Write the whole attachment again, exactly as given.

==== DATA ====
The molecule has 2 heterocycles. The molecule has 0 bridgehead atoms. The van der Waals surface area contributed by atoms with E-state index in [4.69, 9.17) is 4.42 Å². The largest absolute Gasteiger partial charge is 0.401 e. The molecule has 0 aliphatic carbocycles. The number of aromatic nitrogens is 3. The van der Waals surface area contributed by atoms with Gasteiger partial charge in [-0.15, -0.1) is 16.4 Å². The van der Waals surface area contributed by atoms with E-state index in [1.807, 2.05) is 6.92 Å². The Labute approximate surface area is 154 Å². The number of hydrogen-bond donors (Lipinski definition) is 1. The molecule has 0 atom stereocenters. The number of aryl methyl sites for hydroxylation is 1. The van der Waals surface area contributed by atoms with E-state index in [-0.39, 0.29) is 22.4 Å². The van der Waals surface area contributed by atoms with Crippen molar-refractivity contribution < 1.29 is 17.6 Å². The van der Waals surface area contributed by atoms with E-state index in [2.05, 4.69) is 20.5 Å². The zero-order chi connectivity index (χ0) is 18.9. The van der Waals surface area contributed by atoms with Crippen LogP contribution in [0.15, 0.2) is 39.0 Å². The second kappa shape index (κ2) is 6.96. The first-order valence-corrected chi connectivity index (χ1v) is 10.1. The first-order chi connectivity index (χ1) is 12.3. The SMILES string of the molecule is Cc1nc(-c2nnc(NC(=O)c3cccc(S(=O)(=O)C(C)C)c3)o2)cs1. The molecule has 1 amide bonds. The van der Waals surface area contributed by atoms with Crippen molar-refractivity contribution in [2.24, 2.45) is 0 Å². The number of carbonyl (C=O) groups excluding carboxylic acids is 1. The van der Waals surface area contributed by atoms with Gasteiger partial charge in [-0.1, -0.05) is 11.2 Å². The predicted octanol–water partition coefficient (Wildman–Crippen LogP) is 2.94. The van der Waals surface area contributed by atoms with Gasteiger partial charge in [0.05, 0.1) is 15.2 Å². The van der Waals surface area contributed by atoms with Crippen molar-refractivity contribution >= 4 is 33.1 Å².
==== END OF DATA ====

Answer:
The molecule has 2 heterocycles. The molecule has 0 bridgehead atoms. The van der Waals surface area contributed by atoms with E-state index in [4.69, 9.17) is 4.42 Å². The largest absolute Gasteiger partial charge is 0.401 e. The molecule has 0 aliphatic carbocycles. The number of aromatic nitrogens is 3. The van der Waals surface area contributed by atoms with Gasteiger partial charge in [-0.15, -0.1) is 16.4 Å². The van der Waals surface area contributed by atoms with E-state index in [1.807, 2.05) is 6.92 Å². The Labute approximate surface area is 154 Å². The number of hydrogen-bond donors (Lipinski definition) is 1. The molecule has 0 atom stereocenters. The number of aryl methyl sites for hydroxylation is 1. The van der Waals surface area contributed by atoms with E-state index in [-0.39, 0.29) is 22.4 Å². The van der Waals surface area contributed by atoms with Crippen molar-refractivity contribution < 1.29 is 17.6 Å². The van der Waals surface area contributed by atoms with E-state index in [2.05, 4.69) is 20.5 Å². The zero-order chi connectivity index (χ0) is 18.9. The van der Waals surface area contributed by atoms with Crippen LogP contribution in [0.15, 0.2) is 39.0 Å². The second kappa shape index (κ2) is 6.96. The first-order valence-corrected chi connectivity index (χ1v) is 10.1. The first-order chi connectivity index (χ1) is 12.3. The SMILES string of the molecule is Cc1nc(-c2nnc(NC(=O)c3cccc(S(=O)(=O)C(C)C)c3)o2)cs1. The molecule has 1 amide bonds. The van der Waals surface area contributed by atoms with Crippen molar-refractivity contribution in [2.24, 2.45) is 0 Å². The number of carbonyl (C=O) groups excluding carboxylic acids is 1. The van der Waals surface area contributed by atoms with Gasteiger partial charge in [-0.1, -0.05) is 11.2 Å². The predicted octanol–water partition coefficient (Wildman–Crippen LogP) is 2.94. The van der Waals surface area contributed by atoms with Gasteiger partial charge in [0.05, 0.1) is 15.2 Å². The van der Waals surface area contributed by atoms with Crippen molar-refractivity contribution >= 4 is 33.1 Å².